Why Are We “We?”

Stand Together or Hang Separately.

Often in this blog, we may see that I’ll refer to us as we or us. Inevitably, some will wonder why I would do such a thing. It’s only fair that I offer up the answer. We are together in this. This field is our field. The field’s success, the collective success of all of us, is what determines whether it stays strong or falls silent. While there is much to be said about the power of the individual and how one may, if so motivated, do great things alone, there can never be enough said for the collective actions of all. The more people to believe in a thing, the more exponential its growth.

Care About Your Future.

In our view, the field only thrives when all its arms are doing well. There are so many of us in the deposition, court, education, and captioning worlds. Even when you take those basic categories, you realize that there is a vast difference and divide between realtimers and non-realtimers, and even with regard to non-realtimers, a deep divide where some non-realtimers care very much about the field, and some care not at all. Then more divisions where some only care about a particular arm or sect of court reporter. What we want is simple: For all the arms to come together in their ideas and advocacy of the field, and to demand better for each other so that no one group is left jobless or worthless. We need not even care for the sake of caring! Care for our own self-interests. Care so that the dollars you are making today are dollars you can make tomorrow!

The Realtime Example. 

Often we find that the answer to all unhappy with the money they are making is to be realtime. This is an admirable bit of advice, but it neglects a few simple truths: Some cannot be realtime. Many will never pay for realtime. What do I mean by that? Carve up New York City by all its work. Every day there are hundreds of depositions taking place. Surely, we’ve known that there are realtimers who take realtime work most every day, and are rightfully paid well. They are frightfully outnumbered by the amount of people taking simple cases that simply don’t need realtime.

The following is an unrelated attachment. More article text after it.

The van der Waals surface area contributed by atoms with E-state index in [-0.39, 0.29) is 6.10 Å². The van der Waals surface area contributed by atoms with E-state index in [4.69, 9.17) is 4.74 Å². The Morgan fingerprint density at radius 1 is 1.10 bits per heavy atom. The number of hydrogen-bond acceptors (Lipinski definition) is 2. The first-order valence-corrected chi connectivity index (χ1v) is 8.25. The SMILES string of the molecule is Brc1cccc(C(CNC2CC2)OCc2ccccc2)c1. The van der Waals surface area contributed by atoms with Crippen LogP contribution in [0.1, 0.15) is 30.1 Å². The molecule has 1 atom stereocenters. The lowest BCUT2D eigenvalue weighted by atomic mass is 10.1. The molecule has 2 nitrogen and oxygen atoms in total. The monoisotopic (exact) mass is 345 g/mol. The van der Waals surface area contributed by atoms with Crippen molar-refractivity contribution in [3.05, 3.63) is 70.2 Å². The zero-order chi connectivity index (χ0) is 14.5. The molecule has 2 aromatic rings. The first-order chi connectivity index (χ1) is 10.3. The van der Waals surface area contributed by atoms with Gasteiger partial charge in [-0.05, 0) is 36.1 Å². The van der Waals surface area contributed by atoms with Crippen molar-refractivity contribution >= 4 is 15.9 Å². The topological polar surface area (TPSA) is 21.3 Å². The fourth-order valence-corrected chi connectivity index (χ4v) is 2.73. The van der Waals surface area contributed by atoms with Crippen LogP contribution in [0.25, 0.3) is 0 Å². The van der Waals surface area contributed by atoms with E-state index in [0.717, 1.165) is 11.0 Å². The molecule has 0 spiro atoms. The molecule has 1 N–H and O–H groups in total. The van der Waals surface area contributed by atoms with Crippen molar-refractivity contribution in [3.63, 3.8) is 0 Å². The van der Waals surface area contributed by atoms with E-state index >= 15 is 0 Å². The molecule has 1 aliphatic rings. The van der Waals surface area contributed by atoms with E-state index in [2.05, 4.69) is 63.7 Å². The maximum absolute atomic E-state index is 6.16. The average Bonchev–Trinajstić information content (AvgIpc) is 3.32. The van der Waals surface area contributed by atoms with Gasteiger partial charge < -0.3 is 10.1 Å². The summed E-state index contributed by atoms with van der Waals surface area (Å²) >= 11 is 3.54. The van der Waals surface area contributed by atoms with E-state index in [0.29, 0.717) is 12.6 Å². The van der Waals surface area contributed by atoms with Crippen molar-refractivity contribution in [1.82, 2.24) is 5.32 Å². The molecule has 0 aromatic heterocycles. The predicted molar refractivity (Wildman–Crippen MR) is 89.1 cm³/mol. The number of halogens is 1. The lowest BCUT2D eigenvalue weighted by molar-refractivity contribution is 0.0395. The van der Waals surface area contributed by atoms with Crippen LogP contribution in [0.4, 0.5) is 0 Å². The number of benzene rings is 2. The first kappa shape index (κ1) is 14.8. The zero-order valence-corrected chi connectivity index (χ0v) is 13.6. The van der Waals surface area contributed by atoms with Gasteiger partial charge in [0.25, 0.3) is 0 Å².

Truly, if we got rid of all the non-realtime work, and with it, all of those non-realtime reporters, what would be left of our field? That money would pour into alternatives to stenography. There is a psychological power to having a stenographer at almost every deposition in New York City. It means that nine times out of ten, the lawyer is going to call up a stenographic reporting firm for the next deposition. If the stenographer was a rarity or a novelty instead of a staple, how easy would it be for the realtimer to now be seen as an extraneous, unnecessary expense, as opposed to an upgrade to the staple service?

Indeed, we’ve already felt the pains of a field which neglects its novices. In 2010, it was purportedly quite common knowledge that realtime, rough draft, and even medical testimony was worth an upcharge. As people left school and went on into the field without training wheels, they were many times assured by firm owners that no, clients do not pay extra for this and that, and now there are at least a few anecdotes of free roughs, free realtime, and no-upcharge medical going around. That’s money out of our pockets and into the firms’. This was completely avoidable, if only we who knew proactively taught we who did not that these are added, extra services, and that they should always expect and even demand to be compensated for that extra work.


So we’ve come to that moment where many may wonder: What can be done? Where possible, commit yourselves to the uplifting of your fellow reporter! For the realtime-capable, urge them to go into realtime! For the not-so-realtime-capable, tell them that there is a future! Teach them that they can negotiate! Teach them how to negotiate! Education and professional development is the key. Instill in all that complacency and contentedness is the surest way to be taken advantage of. Instill in all that continuing to view each other as competition instead of comrades is the greatest threat to our livelihoods. If you see a movement which is beneficial to reporting, consider supporting it. If you see no movement, consider creating it. As Ariel Durant wrote, “A great civilization is not conquered from without until it has destroyed itself from within.”

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